Suddenly she gets up, and moves towards me urgently. I step back, surprised and nervous about her sudden movement, and bump into the door behind me. She’s much closer now, with a serious look in her face. As soon as she’s directly in front of me, she raises her arm, and I flinch back as she waves her hand above my head and around me, as if swatting a fly away.
“Leave her alone, she’s my visitor.” She says as she continues to swat and wave her hand. She suddenly stops, looking satisfied, and looks straight at me. “Sorry about that. They’re normally harmless, and they like me, but they’re not very nice to other people.”
I am too shocked to say anything. I have no idea what to do next, but then she tells me to “come on in” and she moves back towards the bed. She sits on it, cross-legged, and smiles politely at me. “Don’t worry, they won’t bother you. They only speak to me, because I’m the chosen one.”
Under normal circumstances, I would be laughing out loud at how absurd this situation is. This may all be in Fatma’s head, but it’s very real to her.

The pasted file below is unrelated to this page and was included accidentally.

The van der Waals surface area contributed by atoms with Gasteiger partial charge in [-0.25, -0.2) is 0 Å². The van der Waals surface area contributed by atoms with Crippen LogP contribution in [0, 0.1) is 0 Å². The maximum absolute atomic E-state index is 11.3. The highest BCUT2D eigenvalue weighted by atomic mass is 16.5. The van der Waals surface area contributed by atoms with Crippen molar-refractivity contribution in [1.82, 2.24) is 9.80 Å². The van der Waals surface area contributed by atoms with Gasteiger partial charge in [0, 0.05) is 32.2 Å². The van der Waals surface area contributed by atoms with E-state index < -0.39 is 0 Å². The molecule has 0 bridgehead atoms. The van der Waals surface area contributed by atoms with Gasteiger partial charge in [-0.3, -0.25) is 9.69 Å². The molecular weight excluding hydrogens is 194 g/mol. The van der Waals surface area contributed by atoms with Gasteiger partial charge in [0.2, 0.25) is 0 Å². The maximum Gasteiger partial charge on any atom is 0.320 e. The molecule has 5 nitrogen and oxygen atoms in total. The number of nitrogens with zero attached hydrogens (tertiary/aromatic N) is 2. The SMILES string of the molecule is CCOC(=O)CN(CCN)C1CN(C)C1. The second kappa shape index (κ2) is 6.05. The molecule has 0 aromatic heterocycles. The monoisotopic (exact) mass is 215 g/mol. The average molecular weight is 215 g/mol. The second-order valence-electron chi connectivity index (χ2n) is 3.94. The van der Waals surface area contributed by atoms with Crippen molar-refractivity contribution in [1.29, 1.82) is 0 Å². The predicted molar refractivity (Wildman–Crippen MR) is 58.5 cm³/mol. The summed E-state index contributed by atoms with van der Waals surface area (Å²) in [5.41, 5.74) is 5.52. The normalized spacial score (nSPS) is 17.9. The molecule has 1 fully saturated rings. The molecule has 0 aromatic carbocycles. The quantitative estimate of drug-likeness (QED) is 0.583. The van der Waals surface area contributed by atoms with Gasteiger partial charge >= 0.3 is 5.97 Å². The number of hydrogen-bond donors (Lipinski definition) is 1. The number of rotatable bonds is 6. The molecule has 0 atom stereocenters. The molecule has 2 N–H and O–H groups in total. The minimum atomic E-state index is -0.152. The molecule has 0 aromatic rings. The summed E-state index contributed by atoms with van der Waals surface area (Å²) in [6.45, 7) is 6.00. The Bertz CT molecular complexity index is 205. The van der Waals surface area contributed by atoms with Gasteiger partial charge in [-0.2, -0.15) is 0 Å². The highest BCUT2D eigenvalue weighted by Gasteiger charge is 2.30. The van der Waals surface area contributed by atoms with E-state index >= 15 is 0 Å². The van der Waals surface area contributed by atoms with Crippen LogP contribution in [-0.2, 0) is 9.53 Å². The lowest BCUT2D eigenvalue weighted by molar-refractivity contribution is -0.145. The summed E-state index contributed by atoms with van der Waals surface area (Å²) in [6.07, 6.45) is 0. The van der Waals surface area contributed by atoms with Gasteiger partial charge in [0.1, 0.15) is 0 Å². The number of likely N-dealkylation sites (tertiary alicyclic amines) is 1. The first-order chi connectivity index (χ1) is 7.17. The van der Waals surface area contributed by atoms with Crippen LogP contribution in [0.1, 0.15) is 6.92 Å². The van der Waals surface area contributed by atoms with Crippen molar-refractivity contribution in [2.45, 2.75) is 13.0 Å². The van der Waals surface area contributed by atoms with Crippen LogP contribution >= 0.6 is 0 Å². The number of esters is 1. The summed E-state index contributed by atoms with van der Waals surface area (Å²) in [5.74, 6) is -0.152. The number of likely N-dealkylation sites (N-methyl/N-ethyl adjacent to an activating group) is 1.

She seems to be waiting for me to respond, so I nod reluctantly at her. This is all happening too fast, and I don’t know what to do.
I don’t think she recognizes me. A small part of me expected her not to, but the reality of the fact still hurts. Disappointment cascades through me, swift and strong. I will myself to withstand it, for I’ve come too far to turn back now.
I must have made her nervous somehow, because she then looks down and starts to tug on her bed sheets. “You’re scared of me, aren’t you? I’m sorry, it’s just that I don’t get many visitors.” She laughs a short, awkward laugh, but keeps her eyes fixated on her hands. “I’m not good with people.”